Thursday, 11 January 2018

Understanding Digga excavator hitches

Digga manufacture a range of excavator hitches for machines up to 90 tonne. All our hitches are custom made to your machines requirements and vary in suitability depending on your use.

In this article we will outline the key advantages of each of our excavator hitches and explain how to submit an order.

Digga excavator hitches

Choosing from Digga’s range of excavator hitches will vary based on the application and attachment, and your machine. Below are 4 of Digga’s excavator hitches which are fully engineered and manufactured at our Yatala facility in Queensland. 

Digga single pin hitch

The single-pin hitch is suitable for excavators using smaller drives. It is a light weight, non-bulky option for smaller machines. This hitch can be used to fit Digga PDD to PD3 drive units on micro or mini excavators up to 3 tonne.Its weight and size make it easy to transport, fit and offers a financially economical option.
Excavator hitch Digga

Digga double pin hitch

Our standard configuration, double-pin excavator hitch. It can be used on all excavators as it has the option to choose loose or fixed pin.
The double pin fixtures make it ideal for augering and screw anchoring in all ground conditions. It is suitable for all drive unit ranges from PDD to PD50, Supa Drives, Mega Drives, Ultra Drives and Xtreme Drives.
Digga Excavator hitch

Digga cradle hitch

The excavator cradle hitch was designed to provide a simpler connection to augers and piles and make it easier to manoeuvring around work sites safely; giving you better control when moving around the job site as the cradle supports the drive.
It is available with loose pin or fixed pin options and suitable for PDD – PD50 drives. There is more information on the benefits of using the Digga cradle hitch, here.
Excavator hitch

Digga piling hitch

The piling hitch was designed to handle the torsional loads of anchors and screw piling. It has a fully engineered, extra heavy duty design and manufactured from premium grade steel.
The piling hitch cradles the drive in 3 different positions to give better control and manoeuvrability when moving around the job site as well as easier connectivity to augers and screw piles.
As it has been designed for screw piling, it is suited to larger drive units from PD12 – PD50, Supa Drives, Mega Drives, Ultra Drives and Xtreme Drives.
There is more information on the benefits of using the piling cradle hitch, here.
Digga Excavator Hitch

Ordering your excavator hitch and supplying the correct measurements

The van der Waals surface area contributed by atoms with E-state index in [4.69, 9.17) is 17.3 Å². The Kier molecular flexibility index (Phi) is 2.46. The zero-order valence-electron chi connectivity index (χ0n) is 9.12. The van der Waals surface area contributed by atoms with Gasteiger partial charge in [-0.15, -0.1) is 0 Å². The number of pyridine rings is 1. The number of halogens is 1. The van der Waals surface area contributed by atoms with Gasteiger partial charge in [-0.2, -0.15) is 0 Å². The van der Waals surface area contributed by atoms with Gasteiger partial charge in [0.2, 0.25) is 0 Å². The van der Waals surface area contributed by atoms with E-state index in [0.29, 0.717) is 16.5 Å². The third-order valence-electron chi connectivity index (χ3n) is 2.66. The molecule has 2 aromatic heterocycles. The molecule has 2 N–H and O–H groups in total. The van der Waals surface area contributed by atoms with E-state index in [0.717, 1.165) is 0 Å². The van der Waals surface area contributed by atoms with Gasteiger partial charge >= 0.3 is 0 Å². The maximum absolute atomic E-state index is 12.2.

When you’re ordering a hitch for your attachment it’s important you supply the correct details to ensure your hitch fits the machine and application.
You will need to take some measurements of bucket and supply: machine make and model and your Digga attachment part number.
To order your excavator hitch you can complete the details on the Digga website, here.
See the reference diagrams below. These are also available within the online order form and highlight where to take the measurements from.

Double pin hitch reference diagram

A. Distance between pin centres
B. Back pin diameter 
C. Front pin diameter
D. Distance between back ears 
E. Distance between front ears

Single pin hitch reference diagram

C. Front pin diameter
E. Distance between front ears

If you would like further information on anything to do with the Digga range of excavator hitches leave a comment below with the details and we will get back to you. 

Wednesday, 10 January 2018

Digga tips: drilling in clay

When you’re drilling in clay it can be difficult to remove the spoil off of the auger.

It’s tempting to alternate the drive from forward to reverse to flick the clay off, but this can cause serious torque related stress on the drive gearbox which will lead to premature failure and subsequently expensive repairs.

Hitting the auger against the ground can also create side load on the shaft which could in turn damage the shaft seal and gear box.

In our previous blog post we explain the best way to remove spoil from your auger; using a forward, stop, forward, stop control pattern. This can often take a long time when working in clay and time costs money…

Here are a number of tips to help remove the spoil from your auger when drilling in clay:

  1. Drilling another hole with the clogged auger and then reversing out of the hole will remove soil from the flights
  2. Using a single carry flight auger to avoid the clay becoming compacted between the flights
  3. Choose a steep pitched auger flighting so that the soil can slide off easier
  4. Wet the auger before it goes into the hole, WD40 and soapy water can also work well.
For more information on the different teeth configurations for the most effective drilling in different ground conditions check out this blog post: Digga tips – attachments for drilling in different ground conditions

For more Digga tips, click here.

If you have any tips for drilling in different ground conditions, leave us a comment below...